Black Hat expels reporters in network snooping

Journalists for French magazine thrown out of the security conference and permanently banned for allegedly sniffing network passwords of their fellow journalists.

Kurt Opsahl, left, a senior staff attorney at the Electronic Frontier Foundation, discusses the ejection of the three French journalists over networking snooping allegations. Declan McCullagh/CNET News

Robert Vamosi of CNET News co-wrote this story.

Updated 10:30 p.m. with comment from Brami.

LAS VEGAS--Three journalists for a French security magazine were kicked out of the Black Hat security conference after they allegedly sniffed the press room computer network on Thursday.

The journalists work for Global Security Mag, which was a media sponsor of the event. Two of the men, Dominique Jouniot and Mauro Israel, could not be reached for comment.

The third, Marc Brami, director of the magazine, told CNET News later that he blamed Israel for the incident, which Brami described as "a joke." Brami said Israel is a security expert who occasionally blogs and likes to sniff networks as a prank. Brami said he did not know what Israel was up to until it was too late.

"It was a big mistake," Brami said via telephone. "(Israel) said it was a joke and that he didn't think it was important."

Organizers required the men to leave the conference, confiscated their badges, and barred them from Defcon, a sister security conference that runs over the weekend, and from all future events, a Black Hat representative said.

Asked to comment on his ban from the events over the incident, Brami said: "It's not good for my magazine, but also it is not so good for Black Hat...maybe they lost a good supporter. For us, it was like a joke."

The reporters' badges sit on a chair after they were confiscated. Declan McCullagh/CNET News

The men were seen huddled over a table in the two press rooms for much of the day and took their computer to the Wall of Sheep (a project that monitors wireless network activity), asking them to display the alleged usernames and passwords of journalists.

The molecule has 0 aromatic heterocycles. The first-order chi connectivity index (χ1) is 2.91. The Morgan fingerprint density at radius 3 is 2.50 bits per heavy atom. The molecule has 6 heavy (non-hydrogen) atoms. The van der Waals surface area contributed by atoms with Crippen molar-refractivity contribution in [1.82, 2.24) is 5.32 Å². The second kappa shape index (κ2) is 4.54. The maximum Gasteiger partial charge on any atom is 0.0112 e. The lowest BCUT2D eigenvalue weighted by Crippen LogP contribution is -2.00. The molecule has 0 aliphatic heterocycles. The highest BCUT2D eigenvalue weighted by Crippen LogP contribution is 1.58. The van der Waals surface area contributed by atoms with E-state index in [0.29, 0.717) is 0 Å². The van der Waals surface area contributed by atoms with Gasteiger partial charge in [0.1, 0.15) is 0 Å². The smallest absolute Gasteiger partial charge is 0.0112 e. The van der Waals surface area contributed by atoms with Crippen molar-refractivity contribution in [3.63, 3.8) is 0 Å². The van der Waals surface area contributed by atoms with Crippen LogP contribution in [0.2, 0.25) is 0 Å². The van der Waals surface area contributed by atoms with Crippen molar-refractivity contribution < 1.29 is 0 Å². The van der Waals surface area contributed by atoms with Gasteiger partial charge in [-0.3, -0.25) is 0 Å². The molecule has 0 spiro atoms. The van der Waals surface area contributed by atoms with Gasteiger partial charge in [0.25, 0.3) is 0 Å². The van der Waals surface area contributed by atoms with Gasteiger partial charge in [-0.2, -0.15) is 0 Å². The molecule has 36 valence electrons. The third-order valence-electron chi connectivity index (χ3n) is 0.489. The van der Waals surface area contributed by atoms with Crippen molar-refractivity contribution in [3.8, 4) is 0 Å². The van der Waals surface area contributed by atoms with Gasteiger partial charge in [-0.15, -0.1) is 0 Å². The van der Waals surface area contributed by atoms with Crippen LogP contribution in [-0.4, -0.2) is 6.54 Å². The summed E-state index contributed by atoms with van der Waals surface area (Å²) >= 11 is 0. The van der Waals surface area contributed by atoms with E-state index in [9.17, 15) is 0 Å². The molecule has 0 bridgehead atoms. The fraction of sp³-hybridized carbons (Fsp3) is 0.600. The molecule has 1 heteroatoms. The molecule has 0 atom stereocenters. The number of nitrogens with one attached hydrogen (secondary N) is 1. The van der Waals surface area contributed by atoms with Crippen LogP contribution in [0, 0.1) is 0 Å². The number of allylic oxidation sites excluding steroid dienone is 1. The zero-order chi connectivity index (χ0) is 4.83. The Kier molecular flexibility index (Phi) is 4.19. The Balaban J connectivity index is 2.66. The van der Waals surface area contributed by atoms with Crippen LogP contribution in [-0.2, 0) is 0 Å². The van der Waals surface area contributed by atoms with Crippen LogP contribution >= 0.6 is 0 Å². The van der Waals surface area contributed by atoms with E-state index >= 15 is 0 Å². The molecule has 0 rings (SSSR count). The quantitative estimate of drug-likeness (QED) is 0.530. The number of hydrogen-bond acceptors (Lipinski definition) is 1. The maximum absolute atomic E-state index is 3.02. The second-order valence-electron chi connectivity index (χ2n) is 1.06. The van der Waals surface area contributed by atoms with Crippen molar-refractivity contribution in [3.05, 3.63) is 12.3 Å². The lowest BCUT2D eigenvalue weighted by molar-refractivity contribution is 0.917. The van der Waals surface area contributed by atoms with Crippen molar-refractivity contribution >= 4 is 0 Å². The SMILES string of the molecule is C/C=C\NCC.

The Wall of Sheep organizers refused to do that, saying that they do not monitor the traffic of the press room. A reporter from TG Daily was standing nearby, took a photo of the screenshot, and wrote a short article about it.

CNET News was listed as one of the alleged victims, but the username and password displayed were inaccurate. A journalist from eWeek, on the other hand, confirmed that the username and password he used had been exposed.

Asked why they allegedly sniffed the press room network and attempted to embarrass other journalists, the French journalists said they wanted to educate the public about the privacy dangers with using public Internet connections, the Black Hat representative said. They cited journalists working in China covering the Olympics, she added.

A security expert who works for Black Hat speculated that the men may have re-routed a protocol in the network switch and redirected the traffic through their machine in a classic man-in-the-middle attack.

Unlike the Wi-Fi network that the Wall of Sheep is monitoring, the closed, local area network the press room uses is considered a safe zone at the event, said Kurt Opsahl, a senior staff attorney at the Electronic Frontier Foundation.

While he couldn't comment on the legalities of the situation without knowing the specifics, Opsahl said it sounded like it could have been a violation of the federal wiretap statute.

"As a general rule, capturing the content of communications without the consent of any of the parties is illegal," he said.

"It's important to have press come here and be able to communicate securely with their home offices," Opsahl added. "It's just not good manners to try and crack into the press network."

Click here for full coverage of Black Hat 2008.

 

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